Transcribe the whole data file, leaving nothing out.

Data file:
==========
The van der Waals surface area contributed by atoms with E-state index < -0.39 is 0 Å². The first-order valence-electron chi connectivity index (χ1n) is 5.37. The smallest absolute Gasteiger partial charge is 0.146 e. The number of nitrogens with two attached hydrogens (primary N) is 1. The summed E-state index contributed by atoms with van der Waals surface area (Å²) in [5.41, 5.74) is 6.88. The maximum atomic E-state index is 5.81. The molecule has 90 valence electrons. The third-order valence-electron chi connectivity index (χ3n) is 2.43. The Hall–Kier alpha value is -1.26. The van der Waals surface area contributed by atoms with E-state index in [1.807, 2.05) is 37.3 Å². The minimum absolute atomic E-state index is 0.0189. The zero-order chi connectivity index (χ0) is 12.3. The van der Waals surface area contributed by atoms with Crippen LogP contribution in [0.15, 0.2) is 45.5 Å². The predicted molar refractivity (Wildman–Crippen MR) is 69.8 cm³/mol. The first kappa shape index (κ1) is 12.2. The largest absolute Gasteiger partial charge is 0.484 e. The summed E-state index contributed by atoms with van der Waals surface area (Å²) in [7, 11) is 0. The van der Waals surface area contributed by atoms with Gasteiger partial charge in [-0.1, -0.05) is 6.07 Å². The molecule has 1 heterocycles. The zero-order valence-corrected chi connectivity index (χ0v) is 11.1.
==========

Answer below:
The van der Waals surface area contributed by atoms with E-state index < -0.39 is 0 Å². The first-order valence-electron chi connectivity index (χ1n) is 5.37. The smallest absolute Gasteiger partial charge is 0.146 e. The number of nitrogens with two attached hydrogens (primary N) is 1. The summed E-state index contributed by atoms with van der Waals surface area (Å²) in [5.41, 5.74) is 6.88. The maximum atomic E-state index is 5.81. The molecule has 90 valence electrons. The third-order valence-electron chi connectivity index (χ3n) is 2.43. The Hall–Kier alpha value is -1.26. The van der Waals surface area contributed by atoms with E-state index in [1.807, 2.05) is 37.3 Å². The minimum absolute atomic E-state index is 0.0189. The zero-order chi connectivity index (χ0) is 12.3. The van der Waals surface area contributed by atoms with Crippen LogP contribution in [0.15, 0.2) is 45.5 Å². The predicted molar refractivity (Wildman–Crippen MR) is 69.8 cm³/mol. The first kappa shape index (κ1) is 12.2. The largest absolute Gasteiger partial charge is 0.484 e. The summed E-state index contributed by atoms with van der Waals surface area (Å²) in [7, 11) is 0. The van der Waals surface area contributed by atoms with Gasteiger partial charge in [-0.1, -0.05) is 6.07 Å². The molecule has 1 heterocycles. The zero-order valence-corrected chi connectivity index (χ0v) is 11.1.